I finished my last book project several months ago, and I don’t like to leap into my next until it has simmered sufficiently in my creative pot. In the meantime there are blogs to write, and videos to edit, and calls to my agent and all the other business of being a writer/editor/interviewer. Finally, it was time to start the next, and always there is the slow beginning, like a competitive cyclist taking the first uneven, momentum-building rotations to start his race. Eventually, I get going full-speed, and once I am there I remember that as much as I like to write these columns, and interview writers, and edit videos, for me there is still no creative experience that can match being in the middle of a book. I say remember because I really do forget. My last memory of a book is always my clearest, and every book ends with the same fussy tidying anything that size requires, just as the painter stands back again, and again, and again from his canvas until with a mixture of exhaustion and a little disappointment declares it finished.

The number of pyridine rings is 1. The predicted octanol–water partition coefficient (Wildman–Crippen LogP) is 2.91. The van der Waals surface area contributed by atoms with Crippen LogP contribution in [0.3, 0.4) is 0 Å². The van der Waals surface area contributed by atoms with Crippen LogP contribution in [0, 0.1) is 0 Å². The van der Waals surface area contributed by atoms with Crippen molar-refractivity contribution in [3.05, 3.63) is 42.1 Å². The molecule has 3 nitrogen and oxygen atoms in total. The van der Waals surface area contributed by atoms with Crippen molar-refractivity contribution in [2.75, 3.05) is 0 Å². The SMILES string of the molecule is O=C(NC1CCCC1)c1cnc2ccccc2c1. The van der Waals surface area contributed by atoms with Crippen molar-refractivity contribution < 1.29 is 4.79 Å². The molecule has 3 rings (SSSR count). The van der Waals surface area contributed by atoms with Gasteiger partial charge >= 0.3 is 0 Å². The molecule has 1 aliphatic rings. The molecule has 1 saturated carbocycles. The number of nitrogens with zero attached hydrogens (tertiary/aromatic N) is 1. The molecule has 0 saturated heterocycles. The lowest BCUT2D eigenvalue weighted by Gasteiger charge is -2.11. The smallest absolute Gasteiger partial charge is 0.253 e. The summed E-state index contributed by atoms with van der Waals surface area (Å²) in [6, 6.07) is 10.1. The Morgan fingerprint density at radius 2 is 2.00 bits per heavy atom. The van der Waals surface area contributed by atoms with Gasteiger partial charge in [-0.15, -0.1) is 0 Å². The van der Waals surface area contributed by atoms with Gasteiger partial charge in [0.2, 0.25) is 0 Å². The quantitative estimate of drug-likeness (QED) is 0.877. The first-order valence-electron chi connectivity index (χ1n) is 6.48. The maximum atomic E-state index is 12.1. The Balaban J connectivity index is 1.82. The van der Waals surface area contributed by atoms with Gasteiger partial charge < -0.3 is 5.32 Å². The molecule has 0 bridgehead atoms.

Once I am in the middle I recall that same sentiment echoed by so many of the writers I have interviewed. There is so much that is nice about being a writer: making your own schedule, meeting your readers, being paid to do this thing you would certainly do for free. But none this, not the awards or the advances or the reviews, can match the act of writing itself. To be in the middle of a book, to leave the desk when you can still feel the writing you will do tomorrow, to carry that feeling of the book with you, wondering what the feeling will become in words the next morning, is as complete a pleasure as I have ever known.
Oh, the complaining we will do in between such pleasure. Oh, the worrying and uncertainty, the bad reviews, the missing readers. As if this job were forced upon us by an unseen hand. Perhaps it was. Perhaps this is why it puzzles and pleases us so. Every story reaches some crux of momentum and uncertainty, where the ride accelerates at every turn, and as a writer you know the only way forward is to pray for more speed, and so you lower your head, and learn once again what faster really feels like.
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